Case details

Plaintiff alleged crash caused head injury and vehicle losses





Result type

Not present

brain, concussion, head, head injury, headaches
On July 17, 2012, plaintiff Kieran Cox, a computer software engineer and an independent contractor, was driving his Jeep Wrangler Rubicon on westbound Castro Street, in Oakland. As he entered the intersection with Fifth Street, his vehicle was broadsided by an 18-wheeled tractor-trailer operated by Chunta Ho, who entered the intersection from 5th Street. Cox claimed to his head. Cox sued Ho and the companies that Ho owned, Transforward Freight Lines and World Transportation. Cox alleged that Ho was negligent in the operation of the tractor-trailer and ran a red light on 5th Street. Ho conceded liability., Though Cox’s vehicle was struck, he was able to walk away from the accident. However, he developed headaches and, the following day, he went to see a physician. Cox was ultimately diagnosed with a mild concussion, and he was recommended ibuprofen and told it might get better on its own. Though Cox’s headaches did subside, he claimed he was not able to work during the two to three weeks that he was recovering, as he did not have his wits about him, and that as a result, he lost valuable contracts, specifically two lucrative ones. Cox also claimed that as an independent contractor, he lost volume from work, as he was not recommended or extended for work from the two software engineering contracts he lost, as was typical in the business. He further claimed that his vehicle, which was completely totaled in the collision, was lost and that he lost the benefit of a unique vehicle lifetime powertrain warranty, which was only offered by Chrysler for his vehicle’s specific model year. In addition, Cox claimed that he lost the use of his vehicle for two years, as the defendants would not settle the vehicle claim for two years. The plaintiff’s expert economist opined that Cox lost between $142,945 and $143,138 in lost earnings because of lost work time, lost business opportunities, and lost goodwill, as well as because of the loss of value of Cox’s time, the loss of vehicle, the loss of use of the vehicle, and the loss of value of the lifetime powertrain warranty on Cox’s vehicle. Defense counsel noted that the defendants offered to settle two weeks after the date of loss for the value of Cox’s vehicle, which was $34,000, but that the dispute was related to the value of the lifetime powertrain warranty, as Cox sought $10,000 for that alone. Defense counsel contended that the defendants should not have to pay for the alleged amount of the lifetime powertrain warranty and the alleged amount for lost earnings and loss of volume of work because Cox did not meet his burden of proving the reasonable value of a lifetime powertrain warranty and alleged lost earnings and/or lost business opportunity. For example, counsel contended that Cox did not offer any business records to support his alleged losses. In addition, defense counsel contended that Cox’s documented treatment was limited to one visit and that Cox recovered from his alleged injury. Thus, counsel argued that the defendants should not have to pay any damages, but that if the jury were to award Cox anything, it should only award $44,121.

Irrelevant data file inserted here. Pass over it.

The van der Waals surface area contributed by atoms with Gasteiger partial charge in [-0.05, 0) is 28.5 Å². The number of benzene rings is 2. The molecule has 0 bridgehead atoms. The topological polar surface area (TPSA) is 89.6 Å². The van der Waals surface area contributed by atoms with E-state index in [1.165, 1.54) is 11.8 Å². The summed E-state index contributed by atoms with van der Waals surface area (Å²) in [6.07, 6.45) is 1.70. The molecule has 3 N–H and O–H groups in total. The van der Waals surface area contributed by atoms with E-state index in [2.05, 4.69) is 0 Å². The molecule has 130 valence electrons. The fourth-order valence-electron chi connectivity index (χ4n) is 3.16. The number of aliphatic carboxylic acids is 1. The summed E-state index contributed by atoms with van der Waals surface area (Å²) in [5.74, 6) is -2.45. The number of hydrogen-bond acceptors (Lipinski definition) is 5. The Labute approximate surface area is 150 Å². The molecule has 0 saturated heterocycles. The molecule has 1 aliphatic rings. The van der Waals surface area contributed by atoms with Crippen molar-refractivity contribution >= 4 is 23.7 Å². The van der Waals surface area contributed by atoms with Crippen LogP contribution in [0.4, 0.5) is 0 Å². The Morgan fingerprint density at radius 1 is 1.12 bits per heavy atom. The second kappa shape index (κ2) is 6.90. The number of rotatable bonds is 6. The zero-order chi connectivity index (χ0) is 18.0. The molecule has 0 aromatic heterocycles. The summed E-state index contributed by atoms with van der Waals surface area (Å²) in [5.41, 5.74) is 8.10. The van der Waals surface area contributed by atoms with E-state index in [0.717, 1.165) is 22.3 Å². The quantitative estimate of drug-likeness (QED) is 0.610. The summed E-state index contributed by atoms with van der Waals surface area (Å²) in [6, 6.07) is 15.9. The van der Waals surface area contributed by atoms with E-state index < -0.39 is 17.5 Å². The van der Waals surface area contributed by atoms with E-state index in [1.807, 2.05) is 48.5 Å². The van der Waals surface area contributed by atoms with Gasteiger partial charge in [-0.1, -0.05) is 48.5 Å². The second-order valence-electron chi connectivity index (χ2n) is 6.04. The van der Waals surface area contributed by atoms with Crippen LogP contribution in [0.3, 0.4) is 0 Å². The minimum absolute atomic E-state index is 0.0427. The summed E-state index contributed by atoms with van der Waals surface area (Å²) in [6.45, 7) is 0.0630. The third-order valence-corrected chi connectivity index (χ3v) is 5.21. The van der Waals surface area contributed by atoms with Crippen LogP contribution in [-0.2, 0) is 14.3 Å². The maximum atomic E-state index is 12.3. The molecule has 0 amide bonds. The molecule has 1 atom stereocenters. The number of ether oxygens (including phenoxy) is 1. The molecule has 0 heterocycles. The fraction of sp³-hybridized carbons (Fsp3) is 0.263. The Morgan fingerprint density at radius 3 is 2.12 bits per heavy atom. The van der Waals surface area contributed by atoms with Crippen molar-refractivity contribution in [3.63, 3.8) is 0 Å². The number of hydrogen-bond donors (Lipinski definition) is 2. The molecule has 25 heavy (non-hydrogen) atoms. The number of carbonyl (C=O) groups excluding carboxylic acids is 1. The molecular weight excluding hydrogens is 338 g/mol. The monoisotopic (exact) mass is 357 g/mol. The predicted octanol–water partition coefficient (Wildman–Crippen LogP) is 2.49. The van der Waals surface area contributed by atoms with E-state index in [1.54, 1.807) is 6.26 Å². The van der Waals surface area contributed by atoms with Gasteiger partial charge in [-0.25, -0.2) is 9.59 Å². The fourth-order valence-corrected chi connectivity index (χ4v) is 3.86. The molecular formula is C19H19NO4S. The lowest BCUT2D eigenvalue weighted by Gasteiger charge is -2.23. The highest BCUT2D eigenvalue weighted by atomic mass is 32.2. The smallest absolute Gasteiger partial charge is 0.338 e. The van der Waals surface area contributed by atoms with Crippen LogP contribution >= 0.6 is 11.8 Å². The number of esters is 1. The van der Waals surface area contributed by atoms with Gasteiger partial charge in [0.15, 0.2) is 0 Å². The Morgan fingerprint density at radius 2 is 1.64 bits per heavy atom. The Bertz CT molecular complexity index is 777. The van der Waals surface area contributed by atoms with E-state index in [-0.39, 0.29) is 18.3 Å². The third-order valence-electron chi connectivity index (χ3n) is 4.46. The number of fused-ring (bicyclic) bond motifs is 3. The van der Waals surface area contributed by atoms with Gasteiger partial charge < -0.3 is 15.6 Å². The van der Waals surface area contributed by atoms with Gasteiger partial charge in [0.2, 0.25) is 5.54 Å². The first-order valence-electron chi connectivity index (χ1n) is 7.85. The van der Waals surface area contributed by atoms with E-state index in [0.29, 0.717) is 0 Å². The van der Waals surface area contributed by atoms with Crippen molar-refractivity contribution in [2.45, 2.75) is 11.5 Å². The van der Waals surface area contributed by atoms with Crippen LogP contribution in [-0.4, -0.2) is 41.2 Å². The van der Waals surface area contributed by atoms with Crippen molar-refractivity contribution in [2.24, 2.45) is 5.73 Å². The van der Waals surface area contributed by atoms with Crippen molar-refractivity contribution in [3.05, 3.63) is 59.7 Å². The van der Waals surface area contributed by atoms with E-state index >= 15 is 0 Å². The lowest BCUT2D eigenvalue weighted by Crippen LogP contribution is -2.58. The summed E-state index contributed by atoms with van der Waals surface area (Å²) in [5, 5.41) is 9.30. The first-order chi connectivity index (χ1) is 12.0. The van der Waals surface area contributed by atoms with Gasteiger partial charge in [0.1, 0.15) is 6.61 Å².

Superior Court of Alameda County, Oakland, CA

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